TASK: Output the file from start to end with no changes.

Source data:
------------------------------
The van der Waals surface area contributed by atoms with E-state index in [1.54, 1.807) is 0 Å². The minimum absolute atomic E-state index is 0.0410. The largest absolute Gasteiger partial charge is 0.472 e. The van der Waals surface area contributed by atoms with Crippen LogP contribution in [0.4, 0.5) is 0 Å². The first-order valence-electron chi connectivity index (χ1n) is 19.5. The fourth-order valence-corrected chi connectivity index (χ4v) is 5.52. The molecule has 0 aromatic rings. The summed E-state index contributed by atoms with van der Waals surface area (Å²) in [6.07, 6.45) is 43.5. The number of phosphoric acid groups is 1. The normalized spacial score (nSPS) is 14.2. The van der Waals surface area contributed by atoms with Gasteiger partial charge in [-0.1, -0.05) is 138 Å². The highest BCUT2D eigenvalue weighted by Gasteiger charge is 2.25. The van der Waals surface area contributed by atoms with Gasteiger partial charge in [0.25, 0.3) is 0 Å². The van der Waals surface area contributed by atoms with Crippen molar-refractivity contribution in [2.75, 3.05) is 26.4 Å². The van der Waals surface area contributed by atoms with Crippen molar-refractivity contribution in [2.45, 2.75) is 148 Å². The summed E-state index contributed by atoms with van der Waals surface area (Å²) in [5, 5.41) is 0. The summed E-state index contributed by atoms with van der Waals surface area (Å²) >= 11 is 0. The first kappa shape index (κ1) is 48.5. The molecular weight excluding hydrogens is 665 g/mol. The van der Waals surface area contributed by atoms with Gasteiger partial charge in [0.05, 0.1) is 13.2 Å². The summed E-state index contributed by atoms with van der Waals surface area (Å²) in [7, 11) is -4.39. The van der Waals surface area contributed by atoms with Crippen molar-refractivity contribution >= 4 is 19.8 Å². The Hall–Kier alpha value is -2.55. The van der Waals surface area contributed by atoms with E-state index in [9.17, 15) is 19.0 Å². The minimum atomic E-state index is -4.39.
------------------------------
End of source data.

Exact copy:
The van der Waals surface area contributed by atoms with E-state index in [1.54, 1.807) is 0 Å². The minimum absolute atomic E-state index is 0.0410. The largest absolute Gasteiger partial charge is 0.472 e. The van der Waals surface area contributed by atoms with Crippen LogP contribution in [0.4, 0.5) is 0 Å². The first-order valence-electron chi connectivity index (χ1n) is 19.5. The fourth-order valence-corrected chi connectivity index (χ4v) is 5.52. The molecule has 0 aromatic rings. The summed E-state index contributed by atoms with van der Waals surface area (Å²) in [6.07, 6.45) is 43.5. The number of phosphoric acid groups is 1. The normalized spacial score (nSPS) is 14.2. The van der Waals surface area contributed by atoms with Gasteiger partial charge in [-0.1, -0.05) is 138 Å². The highest BCUT2D eigenvalue weighted by Gasteiger charge is 2.25. The van der Waals surface area contributed by atoms with Gasteiger partial charge in [0.25, 0.3) is 0 Å². The van der Waals surface area contributed by atoms with Crippen molar-refractivity contribution in [2.75, 3.05) is 26.4 Å². The van der Waals surface area contributed by atoms with Crippen molar-refractivity contribution in [2.45, 2.75) is 148 Å². The summed E-state index contributed by atoms with van der Waals surface area (Å²) in [5, 5.41) is 0. The summed E-state index contributed by atoms with van der Waals surface area (Å²) >= 11 is 0. The first kappa shape index (κ1) is 48.5. The molecular weight excluding hydrogens is 665 g/mol. The van der Waals surface area contributed by atoms with Gasteiger partial charge in [0.05, 0.1) is 13.2 Å². The summed E-state index contributed by atoms with van der Waals surface area (Å²) in [7, 11) is -4.39. The van der Waals surface area contributed by atoms with Crippen molar-refractivity contribution >= 4 is 19.8 Å². The Hall–Kier alpha value is -2.55. The van der Waals surface area contributed by atoms with E-state index in [9.17, 15) is 19.0 Å². The minimum atomic E-state index is -4.39.